(WKTV) - Assemblyman Anthony Brindisi has written a letter to State Education Commissioner Dr. John B. King Jr. to ask him to reconsider some of the new Common Core standards for students in Pre-K through second grade and for special needs students.
In his letter, Brindisi said during the Oct. 7 Town Hall Meeting on Education in Whitesboro parents and educators told King that more rigid standards for special needs students were resulting in behavior problems for students and reduced class attendance.
“New York has long been noted for having an outstanding educational system for students with disabilities and special needs, but judging from some comments I’ve received from parents, the current system of testing is simply too strenuous for many of these students,” Brindisi wrote to King. Brindisi says only a very small number of special needs students can be exempted from the new educational requirements, and this needs to be reviewed.
Brindisi also told King that parents of young students also are expressing concern about the amount of testing now required in the early grades.
Brindisi has asked King to convene parents, teachers, and educational experts to consider changes to the Common Core standards that might help educators who teach special needs students, as well as whether the current testing program for Pre-K through second grade students is appropriate.
The following is the text of Brindisi’s letter to King:
November 15, 2013
Dr. John B. King, Jr., Commissioner
New York State Department of Education
89 Washington Ave.
Albany, NY 12234
Dear Dr. King:
I want to thank you again for coming to Whitesboro last month for the Town Hall Meeting on education.
During the Whitesboro forum and in the time since it was held, I have received comments from teachers and parents who are very concerned about two aspects of the State Education Department’s Common Core Standards.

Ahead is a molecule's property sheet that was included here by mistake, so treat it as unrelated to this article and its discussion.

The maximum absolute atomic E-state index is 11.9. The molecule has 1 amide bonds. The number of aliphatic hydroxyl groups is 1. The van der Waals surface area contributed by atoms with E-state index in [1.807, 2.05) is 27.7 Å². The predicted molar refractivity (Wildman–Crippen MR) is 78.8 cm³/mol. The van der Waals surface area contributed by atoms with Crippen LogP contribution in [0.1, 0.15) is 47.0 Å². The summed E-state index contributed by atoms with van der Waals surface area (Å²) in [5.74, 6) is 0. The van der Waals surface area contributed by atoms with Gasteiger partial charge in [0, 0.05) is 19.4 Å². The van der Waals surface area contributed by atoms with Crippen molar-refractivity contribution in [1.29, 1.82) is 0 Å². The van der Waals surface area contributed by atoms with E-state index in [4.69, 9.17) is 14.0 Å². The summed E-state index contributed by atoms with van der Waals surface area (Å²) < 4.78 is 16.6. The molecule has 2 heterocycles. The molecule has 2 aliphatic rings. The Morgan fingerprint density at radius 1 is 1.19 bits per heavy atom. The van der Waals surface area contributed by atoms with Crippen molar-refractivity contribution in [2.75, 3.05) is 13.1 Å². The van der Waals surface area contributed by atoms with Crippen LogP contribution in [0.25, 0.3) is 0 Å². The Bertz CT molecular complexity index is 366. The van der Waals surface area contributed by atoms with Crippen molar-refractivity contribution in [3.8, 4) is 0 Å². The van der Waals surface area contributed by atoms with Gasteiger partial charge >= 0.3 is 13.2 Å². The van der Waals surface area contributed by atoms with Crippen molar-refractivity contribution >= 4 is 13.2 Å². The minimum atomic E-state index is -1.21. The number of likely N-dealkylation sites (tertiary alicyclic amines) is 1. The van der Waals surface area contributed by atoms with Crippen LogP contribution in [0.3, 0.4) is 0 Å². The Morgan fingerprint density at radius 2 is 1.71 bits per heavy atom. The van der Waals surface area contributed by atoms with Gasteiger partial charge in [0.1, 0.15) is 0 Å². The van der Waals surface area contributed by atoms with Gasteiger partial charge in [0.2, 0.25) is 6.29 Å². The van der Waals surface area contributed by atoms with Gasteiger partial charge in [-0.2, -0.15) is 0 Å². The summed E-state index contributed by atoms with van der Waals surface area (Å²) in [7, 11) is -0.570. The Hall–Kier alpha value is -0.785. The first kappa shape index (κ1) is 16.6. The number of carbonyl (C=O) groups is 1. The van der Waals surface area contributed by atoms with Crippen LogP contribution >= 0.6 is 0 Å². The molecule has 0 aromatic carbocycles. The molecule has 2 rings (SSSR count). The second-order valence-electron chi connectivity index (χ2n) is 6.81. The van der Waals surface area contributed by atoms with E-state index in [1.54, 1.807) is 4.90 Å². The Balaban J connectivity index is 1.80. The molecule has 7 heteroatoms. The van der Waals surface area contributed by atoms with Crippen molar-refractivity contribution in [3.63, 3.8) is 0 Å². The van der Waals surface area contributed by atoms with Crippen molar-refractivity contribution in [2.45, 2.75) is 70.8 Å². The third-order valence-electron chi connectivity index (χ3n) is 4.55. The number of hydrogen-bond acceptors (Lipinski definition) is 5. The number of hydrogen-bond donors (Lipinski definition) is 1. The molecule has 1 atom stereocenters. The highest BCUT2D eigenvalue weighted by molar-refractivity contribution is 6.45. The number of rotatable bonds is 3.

First, I believe that requirements of the Common Core and the related Annual Professional Performance Review for Special Needs Teachers may be affecting teachers’ efforts to help these students. One Special Education Teacher at the Whitesboro forum stated that the rigid standards for these students has resulted in behavior problems, and reduced class attendance by these students.
New York has long been noted for having an outstanding educational system for students with disabilities and special needs, but judging from some comments I’ve received from parents of special needs students, the current system of testing is simply too strenuous for many of these students. Currently, only a very small number of special needs students can be exempted from these requirements, and I think that needs to change, keeping in mind the federal requirements for students with disabilities.
I also join with some of my colleagues who have been expressing concern about the amount of testing in Pre-K through second grade. As a parent of young children and a former school board member, I understand how important it is to encourage them to read and to explore the world around them. According to many parents of young students, memorization and frequent standardized test taking is only leading to anxiety, and a fear of going to school among some children.
Therefore, I would respectfully ask you to examine these two issues. I believe parents, teachers, and educational experts should be consulted to consider changes to the Common Core Standards that might assist educators who teach special needs students, as well as whether or not the testing program for Pre-K through second grade students is appropriate.
If you have any questions, please feel free to call my office. Thank you very much for your consideration of these important issues.
Anthony J. Brindisi
Member of Assembly